Originally designed for Classic Worsted Holiday, this would look great in any worsted weight yarn. Naturally you’re not limited to red and white – be a psychedelic Santa if you want! – but we do have recommendations in our solid color worsted weight yarns.
This pattern is designed to be knit flat, handy for those who aren’t comfortable with circular needles.
I love Michael’s use of bobbles in this pattern to give texture. Make a provisional cast-on and knit the bobbled brim, then attach the red to the cast-on edge and knit the rest of the hat. A festive pom-pom finishes it off. I’m still backed up on my holiday knitting, so I might just use a Luxury Fur Pom-Pom to save time rather than making my own.
Wishing you a festive holiday season – and happy knitting!
We were inspired to release today’s pattern by a note in Vogue Knitting’s latest KnitNews e-mail. They polled the staff to see what they were gift knitting, and one responded, “I’m hurriedly knitting a toy with Universal Yarn’s Deluxe Worsted wool, for a new baby in my family—he was adopted, so I didn’t have much notice!”
The Felted Polar Bear was originally part of a pattern collection for Shepherd’s Own, which is now discontinued. However, it looks perfect in Deluxe Worsted color 40001, Cream Undyed Natural. There are a number of undyed Deluxe Worsted Natural colors that would work if you wanted a traditional teddy rather than a polar bear.
This bear is made in pieces and stitched together, then lightly felted to make it a little more fuzzy and snuggly. Sew on an appropriately adorable expression and stuff it, and you have a squeezable friend to cozy up to. Too cute.
I love to look at old craft magazines for inspiration. This week, I turned to a special Christmas edition of the December 1909 Woman’s Home Companion and decided to try one of their gift suggestions.
The photos aren’t that great, what with it being near the dawn of the 20th century, so it’s hard to see exactly what’s the finished objects look like. But smack in the middle of the page is a picture of “A Knitted Motor Scarf for the Man With an Automobile.” Well, I know a man with an automobile, so that sounds like a winner to me.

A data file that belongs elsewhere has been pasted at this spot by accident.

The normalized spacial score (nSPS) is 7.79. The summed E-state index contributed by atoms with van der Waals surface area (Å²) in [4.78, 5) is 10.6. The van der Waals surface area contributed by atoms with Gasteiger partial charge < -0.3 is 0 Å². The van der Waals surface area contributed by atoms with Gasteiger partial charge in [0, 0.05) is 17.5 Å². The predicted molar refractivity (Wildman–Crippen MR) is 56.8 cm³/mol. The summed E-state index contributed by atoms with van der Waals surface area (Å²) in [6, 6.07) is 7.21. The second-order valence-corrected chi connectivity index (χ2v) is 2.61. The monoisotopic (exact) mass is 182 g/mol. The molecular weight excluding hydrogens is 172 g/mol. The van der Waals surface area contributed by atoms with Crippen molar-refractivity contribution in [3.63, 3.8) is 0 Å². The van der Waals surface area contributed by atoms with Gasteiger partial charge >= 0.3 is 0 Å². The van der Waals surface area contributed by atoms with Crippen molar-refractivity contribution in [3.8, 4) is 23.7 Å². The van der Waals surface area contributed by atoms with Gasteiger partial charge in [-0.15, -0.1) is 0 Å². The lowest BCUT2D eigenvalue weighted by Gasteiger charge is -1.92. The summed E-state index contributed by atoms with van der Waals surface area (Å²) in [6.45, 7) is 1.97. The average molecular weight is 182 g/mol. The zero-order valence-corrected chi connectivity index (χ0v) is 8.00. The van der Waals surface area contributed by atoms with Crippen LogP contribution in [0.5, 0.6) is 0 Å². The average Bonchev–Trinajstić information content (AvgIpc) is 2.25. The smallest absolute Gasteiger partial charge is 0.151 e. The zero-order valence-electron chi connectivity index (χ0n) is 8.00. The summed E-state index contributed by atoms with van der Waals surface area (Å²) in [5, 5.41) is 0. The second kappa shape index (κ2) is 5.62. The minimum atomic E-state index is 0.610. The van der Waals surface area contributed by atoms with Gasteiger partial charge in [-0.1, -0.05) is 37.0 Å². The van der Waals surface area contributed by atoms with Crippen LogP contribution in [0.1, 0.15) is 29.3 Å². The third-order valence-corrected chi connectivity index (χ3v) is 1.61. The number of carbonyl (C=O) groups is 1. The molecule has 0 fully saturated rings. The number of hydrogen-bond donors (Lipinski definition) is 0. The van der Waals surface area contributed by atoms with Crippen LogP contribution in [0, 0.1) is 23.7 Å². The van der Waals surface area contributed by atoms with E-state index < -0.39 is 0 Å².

First obstacle in the pattern: “made of motor silk in a medium shade of gray.” I have no idea what motor silk is, and for once Google has failed me. If any of you know what motor silk is, please write in. I’m dying to find out.
However, what I do have is Saki Bamboo (230yds/50g). This is a blend of superwash wool, nylon, and rayon from bamboo. The bamboo should provide a good silky sheen and the nylon will give the durability that my giftee will need when he’s out on the open road in his Model T. I’m always happy to have a chance to knit with Saki Bamboo – it’s very smooth and even, and has a medium gray (Color 211 Steel Grey) that should fit the bill nicely.
Second obstacle: “worked loosely with a pair of No. 12 steel knitting- needles, or for a tight knitter, a pair of fine bone knitting-needles.” Here, the internet does not fail me. Fibergypsy’s site says that No. 12 needles back then would translate to 2.25mm/US Size 1 needles today. Great, perfect for my Saki Bamboo! There’s no gauge given, but I decided to cast on and hope for the best.
So I started to knit. And knit. And knit. Actually, I’m quite enjoying this pattern, but… it’s 60 stitches wide on tiny needles. How the heck was someone receiving this magazine in winter supposed to obtain motor silk (?) and find time to knit this before Christmas? Don’t get me wrong, this is a good pattern, but given all the other knitting I have to do, I probably will not be polishing this off in the next 21 days.